Ambassador Adrian Zuckerman at the Funeral of Iancu Tucarman

Ambassador Adrian Zuckerman delivers remarks at the Funeral of Iancu Tucarman. Bucharest, Romania, Monday, January 11, 2021 (Lucian Crusoveanu / Public Diplomacy Office)
Ambassador Adrian Zuckerman delivers remarks at the Funeral of Iancu Tucarman. Bucharest, Romania, Monday, January 11, 2021 (Lucian Crusoveanu / Public Diplomacy Office)

Good Afternoon Everyone,

Maria, you have my heartfelt condolences. My thoughts and prayers are with you. The American flag at our Embassy has been flying at half mast in honor of Iancu, a true Romanian hero.

Ministers, Ambassadors, Distinguished guests, friends, thank you for joining us today to say goodbye to this Romanian patriot and celebrate his life.

I am absolutely devasted to be here today. We celebrated Iancu’s 98th birthday a short two months ago. I still remember meeting Iancu for the first time at the home of German Ambassador Cord Meier-Klodt a year ago. We bonded immediately – he was a man full of wit, energy and humanity. Iancu suffered more than words can ever describe. Yet, despite it all, he was the embodiment of dignity, decency and love for humanity, for his people and for his country. Iancu was a patriot and a model for us all.

Iancu was a survivor of the Iasi death trains. He was a kind soul, an agronomist, a farmer and was also a violinist in the Ministry of Agriculture’s orchestra. Through it all, he never lost his passion for life or music. He supported promising young musicians. Iancu shared his love for music, and his profound knowledge of it, with the listeners of his weekly radio classical music program.

Iancu was the victim of antisemitism both under the Iron Guard and then under the communist regime. In the lovely city of Iasi that is now the nation’s cultural capital, he was marched to a death train for the crime of his faith and his culture. In 1941 he and 147 other innocents were herded onto a train car meant for 40 people. Iancu was one of only eight who survived. The rest joined thousands of other Jewish Romanians, murdered and dumped into mass graves. Iancu was condemned to death, survived beatings and saw murder all around him. He was deprived of his humanity and denied a proper and timely education because he was a Jew.

Under the communist regime, antisemitism was rampant. You were not allowed to talk about the Holocaust. Life would have been far easier for Iancu had he joined the Communist party, but he refused. He saw how morally corrupt and murderous the communist system was. This refusal stands in powerful testimony to his character. Iancu chose to speak about the Holocaust when it was forbidden, without thought to his own safety, he chose the side of right and justice and dared to speak the truth. In his own words, he was motivated by a fear that it could all happen again, if we do not educate others about it and if we ever forget.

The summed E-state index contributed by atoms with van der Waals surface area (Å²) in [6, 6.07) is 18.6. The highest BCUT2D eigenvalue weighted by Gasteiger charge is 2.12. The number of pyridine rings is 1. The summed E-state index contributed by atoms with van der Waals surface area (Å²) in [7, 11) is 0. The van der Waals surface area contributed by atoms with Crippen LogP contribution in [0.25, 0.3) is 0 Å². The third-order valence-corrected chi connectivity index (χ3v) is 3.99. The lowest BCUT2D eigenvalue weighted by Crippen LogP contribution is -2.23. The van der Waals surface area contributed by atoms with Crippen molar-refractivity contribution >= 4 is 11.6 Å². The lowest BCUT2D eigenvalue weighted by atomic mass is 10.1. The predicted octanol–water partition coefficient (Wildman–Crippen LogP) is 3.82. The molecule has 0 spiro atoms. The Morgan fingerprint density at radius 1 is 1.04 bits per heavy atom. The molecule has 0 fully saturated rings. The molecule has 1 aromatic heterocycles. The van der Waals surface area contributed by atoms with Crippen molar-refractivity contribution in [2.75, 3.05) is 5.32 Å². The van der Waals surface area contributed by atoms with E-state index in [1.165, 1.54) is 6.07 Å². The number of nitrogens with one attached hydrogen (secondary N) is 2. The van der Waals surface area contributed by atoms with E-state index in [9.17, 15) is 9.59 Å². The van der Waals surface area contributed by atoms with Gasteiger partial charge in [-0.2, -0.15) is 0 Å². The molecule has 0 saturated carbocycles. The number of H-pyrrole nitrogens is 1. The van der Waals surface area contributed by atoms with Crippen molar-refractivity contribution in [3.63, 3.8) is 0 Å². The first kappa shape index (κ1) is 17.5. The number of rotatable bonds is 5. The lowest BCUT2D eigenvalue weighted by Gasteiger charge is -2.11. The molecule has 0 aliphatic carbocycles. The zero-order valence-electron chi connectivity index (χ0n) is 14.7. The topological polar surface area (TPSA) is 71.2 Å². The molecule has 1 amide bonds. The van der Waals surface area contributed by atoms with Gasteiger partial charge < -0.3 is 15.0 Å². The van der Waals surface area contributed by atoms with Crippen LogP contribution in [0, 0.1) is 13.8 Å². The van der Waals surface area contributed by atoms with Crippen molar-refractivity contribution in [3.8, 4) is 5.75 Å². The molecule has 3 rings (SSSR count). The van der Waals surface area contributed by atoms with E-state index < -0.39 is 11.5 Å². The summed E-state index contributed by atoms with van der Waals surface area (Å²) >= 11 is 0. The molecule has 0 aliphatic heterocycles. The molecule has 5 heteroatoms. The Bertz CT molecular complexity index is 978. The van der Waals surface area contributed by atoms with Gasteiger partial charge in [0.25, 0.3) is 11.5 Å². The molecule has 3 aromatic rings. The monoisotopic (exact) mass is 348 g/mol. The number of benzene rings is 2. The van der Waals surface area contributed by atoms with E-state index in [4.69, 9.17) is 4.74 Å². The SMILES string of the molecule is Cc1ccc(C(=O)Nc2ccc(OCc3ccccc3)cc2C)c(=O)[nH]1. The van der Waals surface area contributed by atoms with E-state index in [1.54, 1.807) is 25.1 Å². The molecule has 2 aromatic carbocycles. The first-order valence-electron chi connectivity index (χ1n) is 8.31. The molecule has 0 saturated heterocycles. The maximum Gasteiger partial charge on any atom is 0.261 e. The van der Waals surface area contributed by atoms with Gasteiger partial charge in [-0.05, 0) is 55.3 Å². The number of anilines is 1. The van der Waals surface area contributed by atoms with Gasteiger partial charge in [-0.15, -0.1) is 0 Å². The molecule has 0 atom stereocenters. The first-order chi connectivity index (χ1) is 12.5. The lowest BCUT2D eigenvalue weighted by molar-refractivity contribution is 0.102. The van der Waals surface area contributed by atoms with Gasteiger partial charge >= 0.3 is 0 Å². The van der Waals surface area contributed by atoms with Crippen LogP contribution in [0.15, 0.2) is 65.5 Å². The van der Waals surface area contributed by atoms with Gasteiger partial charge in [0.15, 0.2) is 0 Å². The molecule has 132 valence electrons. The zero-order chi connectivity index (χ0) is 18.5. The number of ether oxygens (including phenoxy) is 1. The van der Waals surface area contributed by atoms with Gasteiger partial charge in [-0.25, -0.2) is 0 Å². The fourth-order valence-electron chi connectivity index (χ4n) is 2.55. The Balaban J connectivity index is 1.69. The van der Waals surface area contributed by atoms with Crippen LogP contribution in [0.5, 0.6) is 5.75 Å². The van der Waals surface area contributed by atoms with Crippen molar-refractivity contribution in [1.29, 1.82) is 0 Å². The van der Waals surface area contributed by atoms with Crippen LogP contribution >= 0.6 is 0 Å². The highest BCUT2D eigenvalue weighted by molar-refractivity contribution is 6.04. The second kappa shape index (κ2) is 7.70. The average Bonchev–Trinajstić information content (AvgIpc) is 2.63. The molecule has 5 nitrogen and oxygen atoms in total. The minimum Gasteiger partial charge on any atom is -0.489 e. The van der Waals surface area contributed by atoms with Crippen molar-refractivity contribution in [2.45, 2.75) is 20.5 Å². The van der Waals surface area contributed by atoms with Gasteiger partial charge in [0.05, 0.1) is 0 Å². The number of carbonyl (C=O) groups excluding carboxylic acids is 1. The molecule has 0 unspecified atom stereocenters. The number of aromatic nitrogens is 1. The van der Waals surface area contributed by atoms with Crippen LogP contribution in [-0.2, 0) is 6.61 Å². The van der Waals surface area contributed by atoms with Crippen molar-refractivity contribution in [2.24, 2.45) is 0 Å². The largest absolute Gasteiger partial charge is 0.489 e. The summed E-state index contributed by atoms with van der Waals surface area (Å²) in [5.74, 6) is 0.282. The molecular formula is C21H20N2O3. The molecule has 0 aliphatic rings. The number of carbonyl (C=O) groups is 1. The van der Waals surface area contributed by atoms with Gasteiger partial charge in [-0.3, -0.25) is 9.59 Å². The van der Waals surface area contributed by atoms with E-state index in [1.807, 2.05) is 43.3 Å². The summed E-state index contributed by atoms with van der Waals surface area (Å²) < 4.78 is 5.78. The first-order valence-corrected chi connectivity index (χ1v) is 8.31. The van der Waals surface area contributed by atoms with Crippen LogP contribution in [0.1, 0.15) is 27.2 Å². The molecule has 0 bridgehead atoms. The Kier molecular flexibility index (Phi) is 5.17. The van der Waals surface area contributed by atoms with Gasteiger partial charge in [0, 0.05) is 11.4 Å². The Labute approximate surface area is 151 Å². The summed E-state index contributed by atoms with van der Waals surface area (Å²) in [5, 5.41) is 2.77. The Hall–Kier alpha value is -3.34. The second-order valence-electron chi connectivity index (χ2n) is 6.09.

We cannot and we must not forget the Holocaust – ever. We must always remember its evils. There are times when I wonder if we have already started to ignore the lessons of our collective history. We cannot turn a blind eye to the current-day horrors in other countries, including China. The Communist Chinese continue unabated with labor camps and re-education camps. Tibetans, Uyghurs, other religious minorities and dissenters of the communist system are sent to labor camps, re-education camps, prisons or simply disappear. Recently, xenophobes, anti-Semites and anti-minority groups have become more prominent in Romania. These people shock the conscience of all decent Romanians, Americans and the world. Let us not wait for the next holocaust – reject this hatred now, otherwise we are all at risk. Our very existence, values and the respect for the dignity of each and every individual is in jeopardy.

Romania and America will continue to work together to protect the rights and freedoms of all people, regardless of who we are or where we come from. Hatred and bigotry have no place in our society. We, like Iancu, have to put our faith in education to better our human condition. We need the evenhanded application of the rule of law to avoid repeating the horrors of the past. God help us all if we forget and God help us all if we become too complacent to speak up when such evil begins to rear its ugly head.

America and Romania share the same moral values and compass. We will achieve and preserve our democratic values and enforce the rule of law together. We must not forget the atrocities of the Holocaust and the horrors that continue in some parts of the world today. Do not let the haters and the bigots allow those horrors to take a foothold in Romania. I urge you to remember Iancu and have the courage, like he did, to do what is right and just.

Iancu, my friend, you have been a model and an inspiration for all of us. May you rest in peace. I will never forget you.

God bless you.